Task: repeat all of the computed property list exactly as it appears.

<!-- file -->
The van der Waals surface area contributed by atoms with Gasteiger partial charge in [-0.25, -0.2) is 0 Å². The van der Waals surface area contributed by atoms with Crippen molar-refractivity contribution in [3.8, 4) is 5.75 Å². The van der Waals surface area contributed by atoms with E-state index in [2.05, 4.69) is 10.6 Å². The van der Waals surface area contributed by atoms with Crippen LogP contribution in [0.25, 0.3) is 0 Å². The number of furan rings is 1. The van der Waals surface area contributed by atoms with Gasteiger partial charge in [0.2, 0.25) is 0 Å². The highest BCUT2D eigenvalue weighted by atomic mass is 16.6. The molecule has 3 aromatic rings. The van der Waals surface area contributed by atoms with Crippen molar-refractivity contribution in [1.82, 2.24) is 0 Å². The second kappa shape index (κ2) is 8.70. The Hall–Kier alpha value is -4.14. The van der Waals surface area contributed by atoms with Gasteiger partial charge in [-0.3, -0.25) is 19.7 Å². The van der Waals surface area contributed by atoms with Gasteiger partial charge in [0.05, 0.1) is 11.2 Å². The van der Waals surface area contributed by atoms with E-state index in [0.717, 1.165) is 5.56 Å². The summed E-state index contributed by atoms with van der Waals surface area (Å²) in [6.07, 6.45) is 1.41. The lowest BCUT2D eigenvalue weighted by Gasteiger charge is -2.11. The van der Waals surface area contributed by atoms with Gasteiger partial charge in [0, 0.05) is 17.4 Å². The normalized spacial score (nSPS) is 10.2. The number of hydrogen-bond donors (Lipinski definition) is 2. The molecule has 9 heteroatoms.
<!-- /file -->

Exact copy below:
The van der Waals surface area contributed by atoms with Gasteiger partial charge in [-0.25, -0.2) is 0 Å². The van der Waals surface area contributed by atoms with Crippen molar-refractivity contribution in [3.8, 4) is 5.75 Å². The van der Waals surface area contributed by atoms with E-state index in [2.05, 4.69) is 10.6 Å². The van der Waals surface area contributed by atoms with Crippen LogP contribution in [0.25, 0.3) is 0 Å². The number of furan rings is 1. The van der Waals surface area contributed by atoms with Gasteiger partial charge in [0.2, 0.25) is 0 Å². The highest BCUT2D eigenvalue weighted by atomic mass is 16.6. The molecule has 3 aromatic rings. The van der Waals surface area contributed by atoms with Crippen molar-refractivity contribution in [1.82, 2.24) is 0 Å². The second kappa shape index (κ2) is 8.70. The Hall–Kier alpha value is -4.14. The van der Waals surface area contributed by atoms with Gasteiger partial charge in [-0.3, -0.25) is 19.7 Å². The van der Waals surface area contributed by atoms with Gasteiger partial charge in [0.05, 0.1) is 11.2 Å². The van der Waals surface area contributed by atoms with E-state index in [0.717, 1.165) is 5.56 Å². The summed E-state index contributed by atoms with van der Waals surface area (Å²) in [6.07, 6.45) is 1.41. The lowest BCUT2D eigenvalue weighted by Gasteiger charge is -2.11. The van der Waals surface area contributed by atoms with Gasteiger partial charge in [0, 0.05) is 17.4 Å². The normalized spacial score (nSPS) is 10.2. The number of hydrogen-bond donors (Lipinski definition) is 2. The molecule has 9 heteroatoms.